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Wildlife garden

Hi all. I'm new to this site and wondered if anyone could advise me on any steps I might take to make my small gardens ( front and back) more wildlife friendly.

I was delighted the other day to see gold finches for the first time on my bird feeder, which has only occurred since swapping multi mix bird seed to sunflower hearts.

It's got me thinking if there are any other changes I could make like ditching the peanut feeder for something else etc.

Kind regards, Lottelou

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Posts

  • Ladybird4Ladybird4 Third rock from the sunPosts: 35,474

    Hello Lottelou and welcome to the forum. You will find lots of helpful tips by clicking on this link.

    http://www.bbc.co.uk/nature/22433553

    Cacoethes: An irresistible urge to do something inadvisable
  • nutcutletnutcutlet PeterboroughPosts: 26,848

    the biggest things you can do for wildlife are dumping any chemicals and not being too tidy, (leave seed heads on, piles of sticks that creature can hide in etc) and accessible water, shallow for insects to drink. Lots of other things but that's a start.

  • LottelouLottelou Posts: 6

    Hi Ladybird4, thank you for the link. Appreciated.

  • Ladybird4Ladybird4 Third rock from the sunPosts: 35,474

    You are most welcome.

    Cacoethes: An irresistible urge to do something inadvisable
  • DovefromaboveDovefromabove Central Norfolk UKPosts: 82,129

    I agree ... water will bring lots of wildlife ......... I've just spent half the afternoon laying on my tum watching frogs, newts, waterboatmen, pond snails and damselflies  in and around our little pond.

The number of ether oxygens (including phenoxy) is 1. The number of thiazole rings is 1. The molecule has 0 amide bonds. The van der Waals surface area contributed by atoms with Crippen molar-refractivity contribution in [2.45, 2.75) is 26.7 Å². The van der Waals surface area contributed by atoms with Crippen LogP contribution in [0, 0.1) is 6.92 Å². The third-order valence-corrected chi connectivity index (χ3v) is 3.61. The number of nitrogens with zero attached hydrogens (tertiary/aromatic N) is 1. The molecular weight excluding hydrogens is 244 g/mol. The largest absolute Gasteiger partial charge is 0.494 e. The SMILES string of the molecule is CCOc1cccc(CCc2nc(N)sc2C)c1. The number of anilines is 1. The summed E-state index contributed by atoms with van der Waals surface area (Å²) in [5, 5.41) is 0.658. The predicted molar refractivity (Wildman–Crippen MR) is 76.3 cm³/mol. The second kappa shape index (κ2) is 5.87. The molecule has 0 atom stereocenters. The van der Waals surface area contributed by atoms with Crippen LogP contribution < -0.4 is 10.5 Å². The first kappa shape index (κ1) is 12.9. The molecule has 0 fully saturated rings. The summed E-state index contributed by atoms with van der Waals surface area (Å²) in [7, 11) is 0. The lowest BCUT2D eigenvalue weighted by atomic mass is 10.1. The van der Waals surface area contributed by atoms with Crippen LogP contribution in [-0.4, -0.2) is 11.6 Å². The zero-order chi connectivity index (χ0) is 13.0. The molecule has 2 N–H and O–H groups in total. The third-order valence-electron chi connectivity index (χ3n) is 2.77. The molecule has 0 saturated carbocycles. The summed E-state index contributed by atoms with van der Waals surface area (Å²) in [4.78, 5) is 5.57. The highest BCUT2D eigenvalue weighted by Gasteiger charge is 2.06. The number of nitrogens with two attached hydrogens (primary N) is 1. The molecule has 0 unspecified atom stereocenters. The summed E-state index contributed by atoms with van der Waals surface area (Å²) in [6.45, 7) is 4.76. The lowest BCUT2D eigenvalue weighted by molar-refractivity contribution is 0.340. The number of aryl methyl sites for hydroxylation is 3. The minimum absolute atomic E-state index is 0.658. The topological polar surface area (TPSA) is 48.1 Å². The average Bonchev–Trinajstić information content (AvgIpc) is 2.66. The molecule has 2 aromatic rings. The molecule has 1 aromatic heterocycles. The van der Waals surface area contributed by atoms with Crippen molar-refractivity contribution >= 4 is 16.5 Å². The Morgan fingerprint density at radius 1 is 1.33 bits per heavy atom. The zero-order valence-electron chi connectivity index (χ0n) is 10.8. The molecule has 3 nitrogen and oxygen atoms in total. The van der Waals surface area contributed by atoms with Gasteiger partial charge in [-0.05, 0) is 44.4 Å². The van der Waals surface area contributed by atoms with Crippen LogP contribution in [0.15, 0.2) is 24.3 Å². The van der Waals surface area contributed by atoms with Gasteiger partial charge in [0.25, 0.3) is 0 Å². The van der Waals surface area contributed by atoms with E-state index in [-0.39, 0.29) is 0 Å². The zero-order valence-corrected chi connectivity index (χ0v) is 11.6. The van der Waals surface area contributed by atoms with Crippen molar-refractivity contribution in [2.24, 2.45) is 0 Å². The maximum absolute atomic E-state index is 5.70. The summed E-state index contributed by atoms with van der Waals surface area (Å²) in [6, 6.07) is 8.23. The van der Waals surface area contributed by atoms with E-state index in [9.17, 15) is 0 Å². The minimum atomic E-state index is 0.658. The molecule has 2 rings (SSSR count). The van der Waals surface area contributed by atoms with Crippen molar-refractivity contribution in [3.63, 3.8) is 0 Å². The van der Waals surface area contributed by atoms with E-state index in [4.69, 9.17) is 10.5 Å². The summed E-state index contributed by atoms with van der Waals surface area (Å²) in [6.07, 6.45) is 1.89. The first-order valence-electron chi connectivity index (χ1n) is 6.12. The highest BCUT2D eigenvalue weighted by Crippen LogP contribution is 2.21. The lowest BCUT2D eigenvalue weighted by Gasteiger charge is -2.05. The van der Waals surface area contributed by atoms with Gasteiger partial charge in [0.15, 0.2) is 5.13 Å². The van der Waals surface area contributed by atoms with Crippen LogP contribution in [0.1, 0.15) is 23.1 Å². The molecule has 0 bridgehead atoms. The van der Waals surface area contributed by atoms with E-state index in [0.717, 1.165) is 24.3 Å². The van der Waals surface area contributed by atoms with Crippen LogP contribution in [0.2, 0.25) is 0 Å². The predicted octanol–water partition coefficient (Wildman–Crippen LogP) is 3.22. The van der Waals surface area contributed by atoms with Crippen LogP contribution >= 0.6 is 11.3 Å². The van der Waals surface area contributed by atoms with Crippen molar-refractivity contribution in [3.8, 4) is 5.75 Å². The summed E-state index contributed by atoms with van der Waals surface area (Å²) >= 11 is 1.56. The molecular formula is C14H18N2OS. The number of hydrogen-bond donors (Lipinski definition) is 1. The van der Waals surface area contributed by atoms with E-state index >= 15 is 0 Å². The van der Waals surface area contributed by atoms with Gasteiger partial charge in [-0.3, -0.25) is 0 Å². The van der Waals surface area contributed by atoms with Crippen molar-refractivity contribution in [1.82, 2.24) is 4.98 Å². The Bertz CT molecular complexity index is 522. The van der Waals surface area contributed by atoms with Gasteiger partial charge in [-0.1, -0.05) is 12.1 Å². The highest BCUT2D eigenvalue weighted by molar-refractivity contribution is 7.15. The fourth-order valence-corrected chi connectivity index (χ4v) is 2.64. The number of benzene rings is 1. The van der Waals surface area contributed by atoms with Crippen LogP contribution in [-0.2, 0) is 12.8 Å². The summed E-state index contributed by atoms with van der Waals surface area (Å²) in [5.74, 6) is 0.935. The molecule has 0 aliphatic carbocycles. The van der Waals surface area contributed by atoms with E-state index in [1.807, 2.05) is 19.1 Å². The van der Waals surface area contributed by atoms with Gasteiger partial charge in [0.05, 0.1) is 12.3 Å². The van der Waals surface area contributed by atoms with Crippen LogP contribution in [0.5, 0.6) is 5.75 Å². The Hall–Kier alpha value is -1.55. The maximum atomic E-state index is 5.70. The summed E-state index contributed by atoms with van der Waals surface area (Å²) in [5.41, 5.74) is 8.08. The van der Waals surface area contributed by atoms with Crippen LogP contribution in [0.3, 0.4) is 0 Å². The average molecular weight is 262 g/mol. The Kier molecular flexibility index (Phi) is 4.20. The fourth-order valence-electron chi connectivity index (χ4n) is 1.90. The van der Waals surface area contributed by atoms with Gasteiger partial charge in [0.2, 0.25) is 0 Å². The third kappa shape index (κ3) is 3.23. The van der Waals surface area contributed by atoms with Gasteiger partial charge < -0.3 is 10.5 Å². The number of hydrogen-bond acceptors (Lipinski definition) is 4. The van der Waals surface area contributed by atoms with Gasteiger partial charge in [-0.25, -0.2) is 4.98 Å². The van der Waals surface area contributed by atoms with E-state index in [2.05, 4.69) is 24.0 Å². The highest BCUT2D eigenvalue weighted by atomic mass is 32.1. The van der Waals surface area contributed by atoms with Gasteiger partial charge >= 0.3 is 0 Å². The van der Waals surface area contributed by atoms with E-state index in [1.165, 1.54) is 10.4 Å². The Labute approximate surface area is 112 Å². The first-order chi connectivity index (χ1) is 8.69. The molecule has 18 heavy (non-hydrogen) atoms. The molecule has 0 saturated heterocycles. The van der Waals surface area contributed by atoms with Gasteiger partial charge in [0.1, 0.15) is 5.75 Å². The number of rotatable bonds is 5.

While I was doing that robins, starlings and blackbirds were taking turns to have a bathe in the shallow end image

    “I am not lost, for I know where I am. But however, where I am may be lost.” Winnie the Pooh







  • LottelouLottelou Posts: 6

    Hi nutcutlet, thanks for your reply. I can certainly be less tidy without difficulty.

  • LottelouLottelou Posts: 6

    Hi dovefromabove. I do have a small pond ( very small, more a puddle really) but the lady blackbird takes a bath and we have an odd frog in there so good to know its useful.Thank you for your reply.

  • DovefromaboveDovefromabove Central Norfolk UKPosts: 82,129

    I know it's not expensive ... but all ads on this site have to be paid for ... contact the Gardeners World website team ... contact details at the foot of the page. 

    “I am not lost, for I know where I am. But however, where I am may be lost.” Winnie the Pooh







  • RedwingRedwing SussexPosts: 1,304

    So much good advice already. Agree with Nut; dump the chemicals. Dig a pond: that's the biggest thing you can do. Don't give up the peanut feeder; many birds like them.  And there is lots of good advice in this book.  I think it may be out of print at the moment but surely someone has a secondhand copy.  It is an excellent resource and I really recommend it.  Try the library if all else fails. 

    https://www.amazon.co.uk/RSPB-Gardening-Wildlife-AdrianThomas/dp/B00GPOB39M/ref=sr_1_3?s=books&ie=UTF8&qid=1495477241&sr=1-3&keywords=adrianthomas

    The only further thing I would add is to plant as many pollinating insect friendly plants as you have room for, especially the earliest and latest flowering plants when there isn't much else around. 

    Based in Sussex, I garden to encourage as many birds to my garden as possible.
  • Mark56Mark56 Windsor, BerkshirePosts: 1,653

    Agree with everyone else re: chemicals & using organic, natural methods. You can also cut a 5" hole in your fence to allow hedgehogs to pass through, in turn they will reward you with eating garden pests. If you want to go the whole way you could also supply cat biscuits via a feeding station. image

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